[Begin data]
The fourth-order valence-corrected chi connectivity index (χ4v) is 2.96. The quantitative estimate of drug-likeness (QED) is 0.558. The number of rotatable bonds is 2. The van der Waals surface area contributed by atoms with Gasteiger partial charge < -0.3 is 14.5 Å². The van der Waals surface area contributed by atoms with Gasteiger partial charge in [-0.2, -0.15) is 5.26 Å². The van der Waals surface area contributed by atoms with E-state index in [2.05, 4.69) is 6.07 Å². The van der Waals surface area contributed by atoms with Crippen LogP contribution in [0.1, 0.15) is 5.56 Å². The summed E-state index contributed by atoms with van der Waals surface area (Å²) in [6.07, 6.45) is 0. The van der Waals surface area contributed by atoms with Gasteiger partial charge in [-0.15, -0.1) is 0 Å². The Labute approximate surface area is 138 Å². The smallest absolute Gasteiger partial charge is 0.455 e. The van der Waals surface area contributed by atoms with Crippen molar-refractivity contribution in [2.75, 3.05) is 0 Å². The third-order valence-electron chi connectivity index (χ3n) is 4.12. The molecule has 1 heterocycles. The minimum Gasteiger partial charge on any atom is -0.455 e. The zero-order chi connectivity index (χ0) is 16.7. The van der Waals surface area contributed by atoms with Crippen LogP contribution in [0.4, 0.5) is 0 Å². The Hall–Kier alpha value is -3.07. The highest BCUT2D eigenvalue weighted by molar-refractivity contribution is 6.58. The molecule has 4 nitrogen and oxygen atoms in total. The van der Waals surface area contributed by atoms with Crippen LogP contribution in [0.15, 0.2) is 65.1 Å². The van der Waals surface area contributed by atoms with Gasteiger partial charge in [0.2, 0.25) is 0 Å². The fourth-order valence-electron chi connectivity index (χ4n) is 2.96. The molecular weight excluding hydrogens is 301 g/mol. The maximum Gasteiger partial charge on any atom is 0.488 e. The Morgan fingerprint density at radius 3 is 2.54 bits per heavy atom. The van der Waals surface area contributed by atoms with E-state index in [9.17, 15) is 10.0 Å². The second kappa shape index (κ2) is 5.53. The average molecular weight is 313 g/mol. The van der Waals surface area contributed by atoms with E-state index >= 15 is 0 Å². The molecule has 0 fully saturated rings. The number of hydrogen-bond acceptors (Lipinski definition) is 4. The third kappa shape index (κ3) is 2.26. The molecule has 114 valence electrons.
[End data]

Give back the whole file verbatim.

The fourth-order valence-corrected chi connectivity index (χ4v) is 2.96. The quantitative estimate of drug-likeness (QED) is 0.558. The number of rotatable bonds is 2. The van der Waals surface area contributed by atoms with Gasteiger partial charge < -0.3 is 14.5 Å². The van der Waals surface area contributed by atoms with Gasteiger partial charge in [-0.2, -0.15) is 5.26 Å². The van der Waals surface area contributed by atoms with E-state index in [2.05, 4.69) is 6.07 Å². The van der Waals surface area contributed by atoms with Crippen LogP contribution in [0.1, 0.15) is 5.56 Å². The summed E-state index contributed by atoms with van der Waals surface area (Å²) in [6.07, 6.45) is 0. The van der Waals surface area contributed by atoms with Gasteiger partial charge in [-0.15, -0.1) is 0 Å². The Labute approximate surface area is 138 Å². The smallest absolute Gasteiger partial charge is 0.455 e. The van der Waals surface area contributed by atoms with Crippen molar-refractivity contribution in [2.75, 3.05) is 0 Å². The third-order valence-electron chi connectivity index (χ3n) is 4.12. The molecule has 1 heterocycles. The minimum Gasteiger partial charge on any atom is -0.455 e. The zero-order chi connectivity index (χ0) is 16.7. The van der Waals surface area contributed by atoms with Crippen LogP contribution in [0.4, 0.5) is 0 Å². The Hall–Kier alpha value is -3.07. The highest BCUT2D eigenvalue weighted by molar-refractivity contribution is 6.58. The molecule has 4 nitrogen and oxygen atoms in total. The van der Waals surface area contributed by atoms with Crippen LogP contribution in [0.15, 0.2) is 65.1 Å². The van der Waals surface area contributed by atoms with Gasteiger partial charge in [0.2, 0.25) is 0 Å². The fourth-order valence-electron chi connectivity index (χ4n) is 2.96. The molecular weight excluding hydrogens is 301 g/mol. The maximum Gasteiger partial charge on any atom is 0.488 e. The Morgan fingerprint density at radius 3 is 2.54 bits per heavy atom. The van der Waals surface area contributed by atoms with E-state index in [9.17, 15) is 10.0 Å². The second kappa shape index (κ2) is 5.53. The average molecular weight is 313 g/mol. The van der Waals surface area contributed by atoms with E-state index >= 15 is 0 Å². The molecule has 0 fully saturated rings. The number of hydrogen-bond acceptors (Lipinski definition) is 4. The third kappa shape index (κ3) is 2.26. The molecule has 114 valence electrons.